Mr. T & The Poet’s Tree

  • Location
    San Francisco, California, California
  • Status
  • Age Level
    Any Age

The Problem

This project idea comes from 9 year-old Tyson, who is in the third grade. Tyson really enjoys plants and being outside in nature. He would like to have the experience of planting and caring for a real tree, in conjunction with a special book project that he will be working on with his grandmother. They will collaborate to write story of hope and compassion that involves the history of immigration to the United States through Angel Island. The mini-grant will help to purchase a cherry tree, soil and planter, as well as give Tyson some money to buy art supplies that he will need to create the illustrations for his storybook.

Our Plan

ArtsEd4All will help Tyson and his grandmother to document and share what he has learned with his family, friends and community. We will also learn about the history of cherry trees and the important contributions of Chinese immigrants to American agriculture. America’s most popular variety of cherries for eating are “Bing” cherries — which are named after Ah Bing, a Chinese foreman at Henderson Lewelling's farm in Oregon, who cared for the special row of the new variety of seedling cherry trees in 1875. Today there are over 1000 varieties of sweet cherries, but the Bing cherry is still tops both in popularity and production. Tyson and his Paw Paw (grandmother) are planning to work together to make a very special storybook. They will collaborate on writing the story and Tyson will illustrate. It will be very helpful for him to be able to observe a cherry tree closely in real life, as he makes the illustrations for his storybook. Their story is about a little boy who is sent, all on his own, to work in a family business. He crosses the ocean, leaving his home China to come to the United States, only to be confined in the Mook Ook (Wooden House) on Angel Island. Located in San Francisco Bay, the Angel Island Immigration Station served as an immigration port between 1910 and 1940. Through the process of writing and drawing, Tyson will share what he learns about the condition and contributions of early Chinese immigrants coming to the United States. Tyson and his Paw Paw are excited to collaborate on this story of love, gratitude, and healing that bridges generations, with help from the natural world. Tyson & Paw Paw will work together to create a new inter-generational ritual involving recycled materials, poetry and the cherry tree. Each Spring, Tyson & his Paw Paw will write a poem to hang on the cherry tree, and they will invite all of their friends and family to join them. ArtsEd4All will help to create an archive of the poems that will be openly shared, along with the process of planting the tree and creating the storybook.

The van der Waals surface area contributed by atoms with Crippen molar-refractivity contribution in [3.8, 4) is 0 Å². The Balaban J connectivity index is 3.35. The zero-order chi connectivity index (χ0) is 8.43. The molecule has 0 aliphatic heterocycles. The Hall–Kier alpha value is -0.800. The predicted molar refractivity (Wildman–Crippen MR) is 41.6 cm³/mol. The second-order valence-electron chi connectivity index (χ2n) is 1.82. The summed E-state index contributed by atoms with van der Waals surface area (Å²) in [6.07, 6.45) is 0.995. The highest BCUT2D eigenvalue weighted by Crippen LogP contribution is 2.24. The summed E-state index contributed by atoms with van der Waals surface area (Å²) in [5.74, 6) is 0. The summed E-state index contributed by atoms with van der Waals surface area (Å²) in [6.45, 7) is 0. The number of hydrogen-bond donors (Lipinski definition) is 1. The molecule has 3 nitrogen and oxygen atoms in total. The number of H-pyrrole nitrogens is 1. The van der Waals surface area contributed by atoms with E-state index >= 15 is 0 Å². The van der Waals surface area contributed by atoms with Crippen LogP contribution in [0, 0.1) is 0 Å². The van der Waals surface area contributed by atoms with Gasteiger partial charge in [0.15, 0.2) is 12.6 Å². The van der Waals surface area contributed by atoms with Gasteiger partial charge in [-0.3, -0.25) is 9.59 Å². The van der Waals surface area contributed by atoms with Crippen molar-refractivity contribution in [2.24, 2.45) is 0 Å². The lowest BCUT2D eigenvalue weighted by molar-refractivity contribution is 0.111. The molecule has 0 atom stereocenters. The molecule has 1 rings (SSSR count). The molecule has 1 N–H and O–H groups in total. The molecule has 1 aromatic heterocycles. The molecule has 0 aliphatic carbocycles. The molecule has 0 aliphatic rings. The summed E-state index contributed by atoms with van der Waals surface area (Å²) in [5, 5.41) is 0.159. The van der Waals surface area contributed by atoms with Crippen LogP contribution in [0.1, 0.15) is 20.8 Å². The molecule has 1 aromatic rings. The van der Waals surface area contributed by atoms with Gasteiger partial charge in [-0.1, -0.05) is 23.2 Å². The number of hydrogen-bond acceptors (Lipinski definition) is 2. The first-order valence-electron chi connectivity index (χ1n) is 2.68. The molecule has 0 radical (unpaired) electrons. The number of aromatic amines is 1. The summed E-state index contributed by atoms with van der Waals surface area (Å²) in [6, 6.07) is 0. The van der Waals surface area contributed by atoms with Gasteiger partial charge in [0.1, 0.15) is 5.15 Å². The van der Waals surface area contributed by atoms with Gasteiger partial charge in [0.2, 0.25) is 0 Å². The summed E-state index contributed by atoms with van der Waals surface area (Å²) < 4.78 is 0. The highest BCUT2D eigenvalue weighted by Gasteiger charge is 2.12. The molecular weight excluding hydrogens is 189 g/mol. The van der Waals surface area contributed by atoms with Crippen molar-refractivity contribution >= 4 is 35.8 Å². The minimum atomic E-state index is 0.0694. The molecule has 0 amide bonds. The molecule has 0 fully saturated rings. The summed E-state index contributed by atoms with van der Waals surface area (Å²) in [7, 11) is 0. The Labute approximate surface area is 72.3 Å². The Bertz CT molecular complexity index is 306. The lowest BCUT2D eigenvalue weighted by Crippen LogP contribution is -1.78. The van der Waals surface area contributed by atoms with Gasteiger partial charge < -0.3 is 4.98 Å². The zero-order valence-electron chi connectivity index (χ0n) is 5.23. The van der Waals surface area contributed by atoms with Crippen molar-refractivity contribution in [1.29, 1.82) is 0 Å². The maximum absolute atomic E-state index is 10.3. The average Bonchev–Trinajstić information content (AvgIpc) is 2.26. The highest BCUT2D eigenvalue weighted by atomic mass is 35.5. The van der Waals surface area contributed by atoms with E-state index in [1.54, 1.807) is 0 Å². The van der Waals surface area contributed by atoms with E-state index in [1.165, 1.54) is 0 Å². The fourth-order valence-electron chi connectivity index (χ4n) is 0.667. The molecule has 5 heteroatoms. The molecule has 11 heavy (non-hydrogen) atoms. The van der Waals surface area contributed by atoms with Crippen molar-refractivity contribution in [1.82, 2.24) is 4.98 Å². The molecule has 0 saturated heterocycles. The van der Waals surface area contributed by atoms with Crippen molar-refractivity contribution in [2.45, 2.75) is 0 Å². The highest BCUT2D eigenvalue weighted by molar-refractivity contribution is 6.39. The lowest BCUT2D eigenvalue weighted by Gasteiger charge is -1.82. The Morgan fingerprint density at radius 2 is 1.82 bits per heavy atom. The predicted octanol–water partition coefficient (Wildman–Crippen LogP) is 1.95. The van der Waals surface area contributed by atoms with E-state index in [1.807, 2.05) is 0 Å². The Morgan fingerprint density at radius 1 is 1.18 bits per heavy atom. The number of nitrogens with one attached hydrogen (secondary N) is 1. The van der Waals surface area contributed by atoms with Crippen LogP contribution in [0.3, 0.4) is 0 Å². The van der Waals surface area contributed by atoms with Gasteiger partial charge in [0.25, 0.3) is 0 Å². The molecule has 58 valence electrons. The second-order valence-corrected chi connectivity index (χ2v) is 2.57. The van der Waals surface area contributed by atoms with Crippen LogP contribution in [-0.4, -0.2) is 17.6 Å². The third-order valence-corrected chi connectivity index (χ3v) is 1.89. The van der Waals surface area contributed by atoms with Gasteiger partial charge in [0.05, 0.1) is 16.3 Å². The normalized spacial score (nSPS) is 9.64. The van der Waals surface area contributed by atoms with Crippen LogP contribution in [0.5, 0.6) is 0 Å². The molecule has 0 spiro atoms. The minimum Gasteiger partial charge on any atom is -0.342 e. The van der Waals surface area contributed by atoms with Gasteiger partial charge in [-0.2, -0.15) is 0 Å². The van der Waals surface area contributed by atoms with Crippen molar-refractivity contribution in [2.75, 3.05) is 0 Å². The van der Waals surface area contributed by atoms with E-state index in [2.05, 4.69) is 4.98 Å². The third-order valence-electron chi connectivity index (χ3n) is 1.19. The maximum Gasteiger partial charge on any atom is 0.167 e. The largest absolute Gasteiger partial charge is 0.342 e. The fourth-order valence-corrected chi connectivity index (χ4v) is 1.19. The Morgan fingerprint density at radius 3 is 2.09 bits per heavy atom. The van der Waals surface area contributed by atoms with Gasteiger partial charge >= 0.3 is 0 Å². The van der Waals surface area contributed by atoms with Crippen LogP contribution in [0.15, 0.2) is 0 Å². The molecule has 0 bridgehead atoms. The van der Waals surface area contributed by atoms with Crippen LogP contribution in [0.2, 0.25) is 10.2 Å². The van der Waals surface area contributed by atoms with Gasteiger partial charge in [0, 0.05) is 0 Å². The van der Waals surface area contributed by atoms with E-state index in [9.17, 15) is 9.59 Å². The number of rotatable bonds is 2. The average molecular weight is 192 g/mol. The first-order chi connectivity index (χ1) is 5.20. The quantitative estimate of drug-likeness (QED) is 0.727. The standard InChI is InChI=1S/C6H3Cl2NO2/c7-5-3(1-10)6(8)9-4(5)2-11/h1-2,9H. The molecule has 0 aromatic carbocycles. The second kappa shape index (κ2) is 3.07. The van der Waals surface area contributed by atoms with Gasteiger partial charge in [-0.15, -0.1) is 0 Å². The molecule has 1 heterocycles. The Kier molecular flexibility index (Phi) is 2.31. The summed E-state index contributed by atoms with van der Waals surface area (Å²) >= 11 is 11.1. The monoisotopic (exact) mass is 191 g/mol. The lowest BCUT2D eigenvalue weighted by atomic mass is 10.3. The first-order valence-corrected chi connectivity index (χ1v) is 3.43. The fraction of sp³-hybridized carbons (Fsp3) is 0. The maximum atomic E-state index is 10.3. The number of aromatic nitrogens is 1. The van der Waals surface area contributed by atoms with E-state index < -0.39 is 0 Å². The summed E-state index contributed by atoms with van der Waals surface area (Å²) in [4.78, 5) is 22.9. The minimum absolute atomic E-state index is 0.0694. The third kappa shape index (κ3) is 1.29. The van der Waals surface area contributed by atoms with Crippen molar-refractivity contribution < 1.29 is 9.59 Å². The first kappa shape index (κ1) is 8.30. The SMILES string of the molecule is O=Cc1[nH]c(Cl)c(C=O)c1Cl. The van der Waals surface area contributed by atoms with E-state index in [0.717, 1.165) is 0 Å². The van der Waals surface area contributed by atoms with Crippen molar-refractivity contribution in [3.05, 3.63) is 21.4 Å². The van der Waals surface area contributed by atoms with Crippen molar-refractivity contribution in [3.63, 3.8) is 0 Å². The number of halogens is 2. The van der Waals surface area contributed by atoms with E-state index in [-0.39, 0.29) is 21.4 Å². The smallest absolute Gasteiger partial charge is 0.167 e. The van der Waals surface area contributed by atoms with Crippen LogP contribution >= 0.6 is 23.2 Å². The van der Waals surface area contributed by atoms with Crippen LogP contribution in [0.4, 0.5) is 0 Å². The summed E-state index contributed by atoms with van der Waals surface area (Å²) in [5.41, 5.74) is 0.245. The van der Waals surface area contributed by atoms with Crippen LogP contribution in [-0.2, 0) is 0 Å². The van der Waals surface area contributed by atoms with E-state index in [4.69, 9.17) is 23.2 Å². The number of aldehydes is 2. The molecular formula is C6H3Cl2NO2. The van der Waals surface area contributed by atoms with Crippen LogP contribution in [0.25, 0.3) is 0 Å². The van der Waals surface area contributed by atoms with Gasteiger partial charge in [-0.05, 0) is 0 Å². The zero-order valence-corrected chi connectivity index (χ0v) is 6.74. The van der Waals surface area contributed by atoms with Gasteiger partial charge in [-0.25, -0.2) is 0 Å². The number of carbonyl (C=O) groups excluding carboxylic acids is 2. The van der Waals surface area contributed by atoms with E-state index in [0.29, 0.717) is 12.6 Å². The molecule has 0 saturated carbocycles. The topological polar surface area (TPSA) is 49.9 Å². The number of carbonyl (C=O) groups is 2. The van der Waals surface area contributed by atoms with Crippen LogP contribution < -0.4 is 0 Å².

Themes Addressed

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    Reasons for Hope

The Benefit

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Here is how the project went: